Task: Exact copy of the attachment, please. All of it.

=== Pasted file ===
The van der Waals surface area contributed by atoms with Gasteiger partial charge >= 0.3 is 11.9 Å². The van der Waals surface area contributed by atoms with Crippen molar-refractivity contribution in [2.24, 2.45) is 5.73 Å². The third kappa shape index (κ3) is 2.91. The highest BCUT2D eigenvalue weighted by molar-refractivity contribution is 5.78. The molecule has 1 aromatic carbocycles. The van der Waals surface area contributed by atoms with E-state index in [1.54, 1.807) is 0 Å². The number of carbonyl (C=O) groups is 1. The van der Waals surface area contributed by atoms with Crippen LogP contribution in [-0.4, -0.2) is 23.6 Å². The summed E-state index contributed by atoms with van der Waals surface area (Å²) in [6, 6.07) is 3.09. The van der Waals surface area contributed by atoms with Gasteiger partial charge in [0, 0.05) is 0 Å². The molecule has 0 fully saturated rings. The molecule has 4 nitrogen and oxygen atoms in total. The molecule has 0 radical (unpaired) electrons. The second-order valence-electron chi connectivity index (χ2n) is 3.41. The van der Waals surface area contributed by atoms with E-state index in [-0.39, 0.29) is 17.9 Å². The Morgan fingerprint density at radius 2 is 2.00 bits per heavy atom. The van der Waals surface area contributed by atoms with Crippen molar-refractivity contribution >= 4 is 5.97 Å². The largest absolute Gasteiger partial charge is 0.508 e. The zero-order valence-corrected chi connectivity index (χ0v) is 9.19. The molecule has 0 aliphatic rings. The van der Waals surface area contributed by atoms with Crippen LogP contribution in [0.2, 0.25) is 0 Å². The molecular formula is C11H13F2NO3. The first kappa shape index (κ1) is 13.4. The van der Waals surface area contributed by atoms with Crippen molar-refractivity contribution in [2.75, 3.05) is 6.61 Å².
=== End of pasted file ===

The van der Waals surface area contributed by atoms with Gasteiger partial charge >= 0.3 is 11.9 Å². The van der Waals surface area contributed by atoms with Crippen molar-refractivity contribution in [2.24, 2.45) is 5.73 Å². The third kappa shape index (κ3) is 2.91. The highest BCUT2D eigenvalue weighted by molar-refractivity contribution is 5.78. The molecule has 1 aromatic carbocycles. The van der Waals surface area contributed by atoms with E-state index in [1.54, 1.807) is 0 Å². The number of carbonyl (C=O) groups is 1. The van der Waals surface area contributed by atoms with Crippen LogP contribution in [-0.4, -0.2) is 23.6 Å². The summed E-state index contributed by atoms with van der Waals surface area (Å²) in [6, 6.07) is 3.09. The van der Waals surface area contributed by atoms with Gasteiger partial charge in [0, 0.05) is 0 Å². The molecule has 0 fully saturated rings. The molecule has 4 nitrogen and oxygen atoms in total. The molecule has 0 radical (unpaired) electrons. The second-order valence-electron chi connectivity index (χ2n) is 3.41. The van der Waals surface area contributed by atoms with E-state index in [-0.39, 0.29) is 17.9 Å². The Morgan fingerprint density at radius 2 is 2.00 bits per heavy atom. The van der Waals surface area contributed by atoms with Crippen molar-refractivity contribution >= 4 is 5.97 Å². The largest absolute Gasteiger partial charge is 0.508 e. The zero-order valence-corrected chi connectivity index (χ0v) is 9.19. The molecule has 0 aliphatic rings. The van der Waals surface area contributed by atoms with Crippen LogP contribution in [0.2, 0.25) is 0 Å². The molecular formula is C11H13F2NO3. The first kappa shape index (κ1) is 13.4. The van der Waals surface area contributed by atoms with Crippen molar-refractivity contribution in [2.75, 3.05) is 6.61 Å².